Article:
On Aug. 27, a three-judge panel of the U.S. Court of Appeals for the 11th Circuit, in Atlanta, struck down the university's affirmative action program, which gave a partial preference to nonwhite applicants. The panel held that the policy was arbitrary and that it violated the 14th Amendment equal- protection rights of three white applicants who were denied admission in 1999.

Michael F. Adams, the president of the university's main campus in Athens, Ga., said in the statement that the emphasis in admissions will shift to earlier and better identification of qualified minority applicants.

The university made its decision in consultation with the NAACP Legal Defense and Educational Fund, which feared that the Supreme Court might use the case to prohibit any consideration of race in admissions decisions.

—Mark Walsh

U.S. Appeals Court Orders Trial
For Fired Ky. Teacher

A panel of federal appellate judges has reversed a lower court's dismissal of a lawsuit filed by a former Kentucky teacher who was fired after actor Woody Harrelson spoke to her class about industrial hemp.

Donna Cockrel, then a 5th grade teacher at Simpsonville Elementary School in the Shelby County public schools, has said she invited the celebrity to speak on the topic on two occasions, in 1996 and 1997, to help her students better understand agricultural and environmental issues.

Industrial hemp, which can be used to make such products as rope and paper, is considered a controlled substance because it contains the kind of psychoactive ingredients found in marijuana. Mr. Harrelson is an outspoken proponent of use of the plant as a way to reduce such practices as logging.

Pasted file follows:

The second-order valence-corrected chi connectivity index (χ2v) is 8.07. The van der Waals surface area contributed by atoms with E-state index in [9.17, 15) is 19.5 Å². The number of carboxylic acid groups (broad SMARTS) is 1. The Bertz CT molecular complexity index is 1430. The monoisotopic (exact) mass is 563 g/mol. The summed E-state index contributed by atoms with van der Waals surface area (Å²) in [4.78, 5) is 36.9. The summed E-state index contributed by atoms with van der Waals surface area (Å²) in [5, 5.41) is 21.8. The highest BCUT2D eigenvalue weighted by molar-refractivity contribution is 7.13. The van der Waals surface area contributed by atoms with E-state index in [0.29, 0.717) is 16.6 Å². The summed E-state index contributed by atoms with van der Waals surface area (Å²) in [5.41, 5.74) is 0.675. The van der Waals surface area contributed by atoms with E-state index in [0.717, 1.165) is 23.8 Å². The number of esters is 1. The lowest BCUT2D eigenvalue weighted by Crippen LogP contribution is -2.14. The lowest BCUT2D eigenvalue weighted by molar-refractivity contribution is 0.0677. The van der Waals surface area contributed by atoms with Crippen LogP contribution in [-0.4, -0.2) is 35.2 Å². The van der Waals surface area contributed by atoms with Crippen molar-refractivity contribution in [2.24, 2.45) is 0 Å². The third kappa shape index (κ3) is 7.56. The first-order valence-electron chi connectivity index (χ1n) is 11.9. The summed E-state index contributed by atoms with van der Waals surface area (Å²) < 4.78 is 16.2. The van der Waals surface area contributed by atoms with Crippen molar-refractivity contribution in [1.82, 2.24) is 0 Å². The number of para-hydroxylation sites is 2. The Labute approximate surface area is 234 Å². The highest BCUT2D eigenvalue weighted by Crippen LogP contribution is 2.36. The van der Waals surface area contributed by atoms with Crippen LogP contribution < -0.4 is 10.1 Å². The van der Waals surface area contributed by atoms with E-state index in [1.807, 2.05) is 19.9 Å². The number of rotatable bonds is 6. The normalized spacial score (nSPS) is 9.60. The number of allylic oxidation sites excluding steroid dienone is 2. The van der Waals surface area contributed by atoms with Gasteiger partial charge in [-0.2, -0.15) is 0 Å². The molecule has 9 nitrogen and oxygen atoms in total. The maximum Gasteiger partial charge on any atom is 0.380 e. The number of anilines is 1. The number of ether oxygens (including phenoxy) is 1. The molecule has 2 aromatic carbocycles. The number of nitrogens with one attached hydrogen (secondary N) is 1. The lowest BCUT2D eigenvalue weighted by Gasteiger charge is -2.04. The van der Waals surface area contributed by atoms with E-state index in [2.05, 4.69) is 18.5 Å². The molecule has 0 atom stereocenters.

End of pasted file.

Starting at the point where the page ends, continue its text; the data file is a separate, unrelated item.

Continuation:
After Ms. Cockrel was fired, she sued the 5,000-student district, which she said had violated her right to free expression as guaranteed in the U.S. Constitution. Her complaint was dismissed early last year by the U.S. District Court for the Eastern District of Kentucky, based in Frankfort.

But on Nov. 9, the panel of the U.S. Court of Appeals for the 6th Circuit, in Cincinnati, reversed the decision, ordering the lower court to hold a trial.

—Jeff Archer

Oklahoma City Voters Approve Passage
Of Two Bond Issues

Voters in Oklahoma City narrowly passed two bond referendums last week that will allocate a total of $692 million to the area's decaying schools. The measures, which needed 60 percent approval to win, passed by 60.99 percent, according to Todd Stogner, a spokesman for the 40,000-student Oklahoma City public schools.

The larger of the two bonds calls for a sales-tax increase of half a cent on each dollar, which is expected to raise $512 million to rebuild and renovate schools inside the city limits. That includes the Oklahoma City district and parts of 23 surrounding districts.

The second bond, for $180 million, provides funds for renovating eight schools in the Oklahoma City district that are outside the city limits. The bonds are the first approved since 1993.

—Michelle Galley

Vol. 21, Issue 12, Page 4

Published in Print: November 21, 2001, as News in Brief: A National Roundup